“One of the things we constantly remind our staff is that it’s not OK to come to work and not be thinking about the special spiritual needs of the family,” said Davis. “We have a wonderful chaplain who keeps us abreast of all the different holidays going on, and if you’re caring for a patient of this religion, here are things to remember at this holiday. You wouldn’t find that in a hospital. Even if they would like to, because it’s so busy, they can’t possibly do that. Hospice is so much more intimate — it’s a sanctuary.”

Nearly four months after my mother’s death, the pain is still sharp — and hospice is still caring for our family. Recently, my father received an article from Odyssey that comforted him on a particularly rough day. It explained that there is no one “right” way to grieve — that bereavement is a very personal process, and everyone grieves in their own time and in their own way.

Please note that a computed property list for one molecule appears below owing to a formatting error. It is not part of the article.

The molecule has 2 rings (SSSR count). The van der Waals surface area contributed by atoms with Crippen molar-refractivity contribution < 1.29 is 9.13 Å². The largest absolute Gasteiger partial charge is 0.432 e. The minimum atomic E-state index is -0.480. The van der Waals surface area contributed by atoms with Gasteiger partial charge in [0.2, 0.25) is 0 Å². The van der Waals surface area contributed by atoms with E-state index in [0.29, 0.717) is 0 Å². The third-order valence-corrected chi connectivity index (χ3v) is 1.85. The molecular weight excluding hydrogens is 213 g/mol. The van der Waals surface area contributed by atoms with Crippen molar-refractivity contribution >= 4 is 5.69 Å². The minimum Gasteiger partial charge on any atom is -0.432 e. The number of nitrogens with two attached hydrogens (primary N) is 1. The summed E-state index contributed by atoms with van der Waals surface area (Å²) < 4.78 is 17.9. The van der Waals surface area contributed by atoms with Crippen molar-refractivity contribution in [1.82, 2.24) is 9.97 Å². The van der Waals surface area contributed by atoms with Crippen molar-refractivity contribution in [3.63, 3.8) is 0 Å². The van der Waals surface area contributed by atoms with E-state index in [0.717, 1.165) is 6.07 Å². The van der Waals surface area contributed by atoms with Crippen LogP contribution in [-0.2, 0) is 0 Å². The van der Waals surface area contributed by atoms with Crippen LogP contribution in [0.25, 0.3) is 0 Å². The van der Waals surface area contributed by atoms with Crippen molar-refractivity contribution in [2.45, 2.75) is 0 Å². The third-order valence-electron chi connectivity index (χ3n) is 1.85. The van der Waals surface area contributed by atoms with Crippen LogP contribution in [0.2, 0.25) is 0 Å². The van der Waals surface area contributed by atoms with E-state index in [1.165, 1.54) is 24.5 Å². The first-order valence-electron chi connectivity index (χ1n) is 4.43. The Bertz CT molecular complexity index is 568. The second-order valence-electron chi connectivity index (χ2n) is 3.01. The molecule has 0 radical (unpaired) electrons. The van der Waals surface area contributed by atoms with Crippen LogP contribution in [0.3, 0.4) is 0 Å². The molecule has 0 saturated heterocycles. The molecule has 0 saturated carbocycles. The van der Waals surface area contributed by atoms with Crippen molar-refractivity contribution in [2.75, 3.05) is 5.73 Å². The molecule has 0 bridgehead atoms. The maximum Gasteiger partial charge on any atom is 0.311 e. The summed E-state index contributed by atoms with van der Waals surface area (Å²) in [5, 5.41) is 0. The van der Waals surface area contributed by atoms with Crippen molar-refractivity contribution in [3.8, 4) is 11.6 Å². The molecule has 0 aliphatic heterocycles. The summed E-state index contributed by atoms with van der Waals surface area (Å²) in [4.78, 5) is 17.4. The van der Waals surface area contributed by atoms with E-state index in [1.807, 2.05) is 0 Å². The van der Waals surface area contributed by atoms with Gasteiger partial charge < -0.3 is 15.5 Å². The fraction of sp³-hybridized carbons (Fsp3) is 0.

Our society is very uncomfortable talking about death and dying, so when we have to face it — for a loved one or for ourselves — we are often utterly unprepared. With hospice care, confronting death can be less frightening, less painful, and less lonely. “We don’t concentrate so much on the limited life expectancy,” Davis said. “We want people to live as long as they can, but more than that, we want them to be able to make the most of every day.”

About the Author

Gina Shaw is the medical writer for The Washington Diplomat.

Last Edited on July 8, 2014